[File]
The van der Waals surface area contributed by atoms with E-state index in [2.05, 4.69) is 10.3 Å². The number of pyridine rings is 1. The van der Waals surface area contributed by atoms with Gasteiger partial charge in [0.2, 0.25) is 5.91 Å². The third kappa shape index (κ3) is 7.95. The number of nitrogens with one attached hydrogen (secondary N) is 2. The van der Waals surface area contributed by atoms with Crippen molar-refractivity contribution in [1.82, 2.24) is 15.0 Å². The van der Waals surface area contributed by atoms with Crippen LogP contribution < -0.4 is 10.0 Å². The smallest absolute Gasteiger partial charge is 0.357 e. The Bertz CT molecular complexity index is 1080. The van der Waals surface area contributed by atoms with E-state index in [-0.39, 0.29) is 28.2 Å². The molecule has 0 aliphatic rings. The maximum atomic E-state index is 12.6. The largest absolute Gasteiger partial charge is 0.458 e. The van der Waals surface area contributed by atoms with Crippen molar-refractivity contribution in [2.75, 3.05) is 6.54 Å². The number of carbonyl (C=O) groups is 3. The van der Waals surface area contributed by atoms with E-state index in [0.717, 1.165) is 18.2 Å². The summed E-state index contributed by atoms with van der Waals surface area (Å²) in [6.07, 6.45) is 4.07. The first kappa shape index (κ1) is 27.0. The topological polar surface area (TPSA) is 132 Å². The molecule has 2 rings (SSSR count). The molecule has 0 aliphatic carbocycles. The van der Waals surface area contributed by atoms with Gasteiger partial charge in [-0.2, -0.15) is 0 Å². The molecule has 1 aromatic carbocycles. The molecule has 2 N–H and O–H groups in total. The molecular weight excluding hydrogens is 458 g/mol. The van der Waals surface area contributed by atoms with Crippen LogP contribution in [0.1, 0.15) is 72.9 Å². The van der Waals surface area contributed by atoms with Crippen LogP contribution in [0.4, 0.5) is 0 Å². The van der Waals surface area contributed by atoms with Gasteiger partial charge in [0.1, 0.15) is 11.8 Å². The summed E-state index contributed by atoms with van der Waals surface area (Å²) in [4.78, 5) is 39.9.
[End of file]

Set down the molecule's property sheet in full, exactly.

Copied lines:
The van der Waals surface area contributed by atoms with E-state index in [2.05, 4.69) is 10.3 Å². The number of pyridine rings is 1. The van der Waals surface area contributed by atoms with Gasteiger partial charge in [0.2, 0.25) is 5.91 Å². The third kappa shape index (κ3) is 7.95. The number of nitrogens with one attached hydrogen (secondary N) is 2. The van der Waals surface area contributed by atoms with Crippen molar-refractivity contribution in [1.82, 2.24) is 15.0 Å². The van der Waals surface area contributed by atoms with Crippen LogP contribution < -0.4 is 10.0 Å². The smallest absolute Gasteiger partial charge is 0.357 e. The Bertz CT molecular complexity index is 1080. The van der Waals surface area contributed by atoms with E-state index in [-0.39, 0.29) is 28.2 Å². The molecule has 0 aliphatic rings. The maximum atomic E-state index is 12.6. The largest absolute Gasteiger partial charge is 0.458 e. The van der Waals surface area contributed by atoms with Crippen molar-refractivity contribution in [2.75, 3.05) is 6.54 Å². The number of carbonyl (C=O) groups is 3. The van der Waals surface area contributed by atoms with E-state index in [0.717, 1.165) is 18.2 Å². The summed E-state index contributed by atoms with van der Waals surface area (Å²) in [6.07, 6.45) is 4.07. The first kappa shape index (κ1) is 27.0. The topological polar surface area (TPSA) is 132 Å². The molecule has 2 rings (SSSR count). The molecule has 0 aliphatic carbocycles. The van der Waals surface area contributed by atoms with Gasteiger partial charge in [-0.2, -0.15) is 0 Å². The molecule has 1 aromatic carbocycles. The molecule has 2 N–H and O–H groups in total. The molecular weight excluding hydrogens is 458 g/mol. The van der Waals surface area contributed by atoms with Crippen LogP contribution in [0.1, 0.15) is 72.9 Å². The van der Waals surface area contributed by atoms with Crippen LogP contribution in [0.4, 0.5) is 0 Å². The van der Waals surface area contributed by atoms with Gasteiger partial charge in [0.1, 0.15) is 11.8 Å². The summed E-state index contributed by atoms with van der Waals surface area (Å²) in [4.78, 5) is 39.9.